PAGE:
Customer Data Integration (CDI): CDI requires you to organize customer master data collected via your CRM system, self-service registration pages, social media, etc., into a single source of truth. This way, you can maintain cohesiveness and boost collaboration.

Data Quality Best Practices

Many organizations might think they have the best quality data maintained in their database, but the story could be different. So, here are some of the best practices to ensure data quality and check all the boxes.

  • Choose important metrics: You must be specific in choosing the metrics you want to evaluate. Select and track only those metrics that are valuable in the decision-making process. You can’t go on evaluating everything that might not add value; it will unnecessarily consume time, resources, and effort.
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  • Ensure a single source of truth: Ensuring a single source of truth for all your data across your organization is essential. You might store data in several systems, such as sales tools, CRM, etc. And to maintain a single source of truth, you must be consistent everywhere. You can ensure this by performing audits.
  • Perform regular audits: Prevention is better than cure. Regular data quality audits can enable you to spot issues quickly before they become a bigger problem. You can conduct data quality audits monthly, weekly, or monthly based on your data volume.
  • Analyze the reasons for failures: Analyzing why your data quality failed or became a success is necessary to optimize your strategies. Apply your successful efforts to areas that need improvements while troubleshooting roadblocks. It will increase your effectiveness in collecting and managing data quality.
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  • Invest in necessary resources: Investing in the right resources for reporting, analysis, training, and another process is beneficial to managing data quality effortlessly. You can choose a single tool that offers all these features or go with them separately based on your priorities and needs.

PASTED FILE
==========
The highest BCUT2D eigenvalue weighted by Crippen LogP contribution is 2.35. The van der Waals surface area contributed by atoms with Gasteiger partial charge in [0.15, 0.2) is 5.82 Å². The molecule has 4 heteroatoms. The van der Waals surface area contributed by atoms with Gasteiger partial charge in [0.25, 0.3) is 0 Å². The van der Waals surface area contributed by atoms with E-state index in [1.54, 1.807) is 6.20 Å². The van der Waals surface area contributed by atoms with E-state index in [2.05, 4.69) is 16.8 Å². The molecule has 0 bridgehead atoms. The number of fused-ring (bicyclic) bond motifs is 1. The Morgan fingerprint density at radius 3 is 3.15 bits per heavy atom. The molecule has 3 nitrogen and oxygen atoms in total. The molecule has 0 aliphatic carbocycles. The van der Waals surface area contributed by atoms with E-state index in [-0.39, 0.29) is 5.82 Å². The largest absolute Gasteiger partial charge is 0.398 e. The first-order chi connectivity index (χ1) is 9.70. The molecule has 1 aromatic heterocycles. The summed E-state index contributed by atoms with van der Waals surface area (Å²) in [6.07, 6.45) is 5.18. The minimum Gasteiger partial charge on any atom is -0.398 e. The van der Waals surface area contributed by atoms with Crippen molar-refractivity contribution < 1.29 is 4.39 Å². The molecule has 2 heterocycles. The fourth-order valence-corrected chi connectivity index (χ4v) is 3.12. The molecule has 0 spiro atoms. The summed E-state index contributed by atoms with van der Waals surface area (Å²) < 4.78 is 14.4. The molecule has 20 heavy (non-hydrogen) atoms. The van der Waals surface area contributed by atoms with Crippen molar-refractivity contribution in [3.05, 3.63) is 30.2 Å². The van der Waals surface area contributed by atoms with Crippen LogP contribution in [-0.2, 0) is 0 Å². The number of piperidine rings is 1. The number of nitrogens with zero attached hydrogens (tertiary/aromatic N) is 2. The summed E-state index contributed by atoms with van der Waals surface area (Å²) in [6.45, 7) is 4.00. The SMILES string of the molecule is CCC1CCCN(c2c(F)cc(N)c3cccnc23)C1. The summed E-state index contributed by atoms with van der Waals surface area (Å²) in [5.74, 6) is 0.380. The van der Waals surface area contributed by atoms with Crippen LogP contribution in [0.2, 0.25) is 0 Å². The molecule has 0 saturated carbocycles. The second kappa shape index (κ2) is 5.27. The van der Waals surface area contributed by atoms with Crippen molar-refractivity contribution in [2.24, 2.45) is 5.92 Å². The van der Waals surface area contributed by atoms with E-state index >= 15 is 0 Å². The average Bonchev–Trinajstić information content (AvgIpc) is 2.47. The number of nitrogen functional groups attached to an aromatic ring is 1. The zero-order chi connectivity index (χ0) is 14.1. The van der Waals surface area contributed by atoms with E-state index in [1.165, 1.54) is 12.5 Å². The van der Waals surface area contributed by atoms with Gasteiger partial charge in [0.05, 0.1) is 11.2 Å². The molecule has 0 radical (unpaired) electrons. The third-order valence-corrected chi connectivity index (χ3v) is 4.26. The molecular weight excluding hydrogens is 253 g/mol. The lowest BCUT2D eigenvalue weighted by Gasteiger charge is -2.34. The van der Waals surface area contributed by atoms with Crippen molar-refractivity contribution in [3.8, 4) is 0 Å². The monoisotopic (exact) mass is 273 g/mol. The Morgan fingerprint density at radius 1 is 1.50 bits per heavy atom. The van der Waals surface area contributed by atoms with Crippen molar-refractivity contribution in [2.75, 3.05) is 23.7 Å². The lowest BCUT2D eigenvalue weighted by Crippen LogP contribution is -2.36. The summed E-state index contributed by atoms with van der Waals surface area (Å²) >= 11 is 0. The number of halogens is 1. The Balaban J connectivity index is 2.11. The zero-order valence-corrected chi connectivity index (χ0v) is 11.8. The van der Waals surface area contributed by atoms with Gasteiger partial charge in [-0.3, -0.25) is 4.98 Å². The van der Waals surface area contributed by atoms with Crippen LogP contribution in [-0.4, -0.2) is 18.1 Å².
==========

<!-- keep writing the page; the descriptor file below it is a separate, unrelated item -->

• Use data quality management software: To manage data quality with incredible speed and efficiency, you can leverage the power of automation. A good data quality management tool will also help you make data easily accessible. Thus, go for the right data reporting and analysis software, such as Operations Hub, Talend Open Studio, OpenRefine, Dedupely, etc.

Examples of Data Quality Management Across Industries

  • Finance: Businesses offering financial services perform data quality management to identify and secure sensitive data, monitor and maintain compliance, and automate reporting.
  • Manufacturing: Manufacturers do it to maintain accurate records of their vendors and customers and update them periodically. They also need this to be aware of quality issues on time and remediate and optimize their strategies.
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  • Healthcare institutions: Need data quality management to maintain accurate, complete patient records. It helps them provide suitable patient care and treatment plans and enables faster and correct billing and risk management.
  • Public sector: Public sector organizations need data quality management to maintain complete, precise, and consistent data about their current projects, employees, contractors, and other constituents to ensure they meet their objectives.


Data quality is vital for businesses. Hence, your collected data must be of high quality in terms of accuracy, completeness, relevancy, credibility, and consistency, among other characteristics. It will help you make the right business decisions, serve customers well, and run the organization effectively.